Contact Cement and Bubbles Under Veneer

      A report of veneer delaminating from architectural columns leads to a long string of cautions about using contact cement to apply veneer, along with advice about superior methods. March 4, 2007

Question
Veneer (cross-banded wood backer) was applied to columns with contact adhesive approximately 18 months ago. Small bubbles developed approximately 4 months after install and have been slowly growing worse since. Looking for possible causes of this problem so we can avoid it going forward.

Forum Responses
(Architectural Woodworking Forum)
From contributor M:
Where do your installed columns sit as they relate to exposure to direct sunlight, or heating sources like forced air vents or radiators? I've had contact cement delaminate when placed under direct sunlight (black hp laminate on a piece that was sitting outside my workshop on a sunny day!) and had this problem once in an old house when the finished piece was fairly close to a steam radiator.



From contributor F:
Yes, heat can definitely cause delamination. Also, I have heard that when using waterbased contact cement such as 3M Fast Bond 30, if too heavy of a coat is applied, it can dry on the surface but still be wet underneath and cause delamination later on.


From the original questioner:
Thanks for your responses. Some of the columns are exposed to sunlight - others are not. Some have adjacent HVAC vents - others do not. The columns that are not exposed to the sunlight or vents are delaminating the same way as the others. Veneer was applied to the columns (approximately 36" diameter, 96" tall) at the jobsite. We believe the contact adhesive was sprayed using a portable tank. The veneer was finished after field application.


From contributor D:
Someone needs to say that you should not use contact cement for veneer. Convenient, yes; long lasting, workable, reliable, no. I would say that veneer and contact should never be used for quality work. Use proper glue - urea resin is one good solution - get a rigid glue line, and you'll have no problems, sun or otherwise. Do a quick search on veneer glue and you'll see the good, bad and the ugly.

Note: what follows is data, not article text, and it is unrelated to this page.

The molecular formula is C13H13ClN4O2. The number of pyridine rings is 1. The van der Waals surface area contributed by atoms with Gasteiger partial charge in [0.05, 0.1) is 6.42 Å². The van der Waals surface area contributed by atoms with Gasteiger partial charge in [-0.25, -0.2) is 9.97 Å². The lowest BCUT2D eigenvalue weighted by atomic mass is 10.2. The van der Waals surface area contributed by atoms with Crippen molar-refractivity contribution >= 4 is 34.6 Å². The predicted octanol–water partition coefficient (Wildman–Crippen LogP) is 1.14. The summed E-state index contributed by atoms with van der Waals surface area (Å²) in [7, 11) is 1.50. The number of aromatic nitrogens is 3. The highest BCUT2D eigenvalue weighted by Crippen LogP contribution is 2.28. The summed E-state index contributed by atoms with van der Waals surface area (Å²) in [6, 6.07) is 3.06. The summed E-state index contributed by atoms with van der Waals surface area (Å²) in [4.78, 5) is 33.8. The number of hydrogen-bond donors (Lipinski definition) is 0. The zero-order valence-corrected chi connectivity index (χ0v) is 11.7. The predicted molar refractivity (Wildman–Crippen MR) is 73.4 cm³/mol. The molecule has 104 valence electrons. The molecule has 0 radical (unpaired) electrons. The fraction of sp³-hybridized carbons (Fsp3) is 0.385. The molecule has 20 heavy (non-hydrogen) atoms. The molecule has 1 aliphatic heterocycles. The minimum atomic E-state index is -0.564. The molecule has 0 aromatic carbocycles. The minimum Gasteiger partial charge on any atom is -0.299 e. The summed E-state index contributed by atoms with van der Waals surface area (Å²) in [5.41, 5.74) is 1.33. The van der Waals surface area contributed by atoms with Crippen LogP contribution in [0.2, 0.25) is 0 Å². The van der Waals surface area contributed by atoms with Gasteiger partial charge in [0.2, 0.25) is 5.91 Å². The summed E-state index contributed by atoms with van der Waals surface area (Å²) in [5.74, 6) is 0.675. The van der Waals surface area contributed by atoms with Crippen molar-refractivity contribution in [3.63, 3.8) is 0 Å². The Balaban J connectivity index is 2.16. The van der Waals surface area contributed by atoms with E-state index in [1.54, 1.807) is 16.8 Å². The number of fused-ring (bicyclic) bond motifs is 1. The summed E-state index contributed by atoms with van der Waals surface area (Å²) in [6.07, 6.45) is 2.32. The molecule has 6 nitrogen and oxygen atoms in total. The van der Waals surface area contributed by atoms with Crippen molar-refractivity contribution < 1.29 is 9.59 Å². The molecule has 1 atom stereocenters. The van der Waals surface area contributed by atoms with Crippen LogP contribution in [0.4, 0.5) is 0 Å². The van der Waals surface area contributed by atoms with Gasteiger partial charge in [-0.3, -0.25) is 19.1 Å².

From contributor F:
I was tempted to say what contributor D said as well. Pressing veneer tightly to a circular surface while using proper veneer adhesives is no easy task, though. Another good way would be to use hot hide glue. Veneering circular surfaces with hammer veneering techniques will make fitting the seam much easier.


From Professor Gene Wengert, Sawing and Drying Forum technical advisor:
Check the archives for more info. One good discussion in the past is at the link below.

Veneering with Contact Cement



From contributor E:
Aside from the fact that contact cement and veneer is suicide looking for a place to be committed… Is the column concrete?


From the original questioner:
Not entirely sure of the column material - we think it may be fiberglass. That is being checked on. It may be a gypsum blend product. Thanks for your comments.


From contributor D:
My personal first experience with contact and veneer goes back many years. I quoted a panel law office with sequence match walnut, stile and rail. That was too expensive, so they wanted "contemporary" with no stiles and rails, as an attempt to save money. They still thought too high.

They found someone to lay Jacaranda product on the drywall with contact cement, and laid it on, rolled it, and sat back and passed around the congratulations. They were unaware they violated a basic rule: If you have never seen it done it before, there is a reason.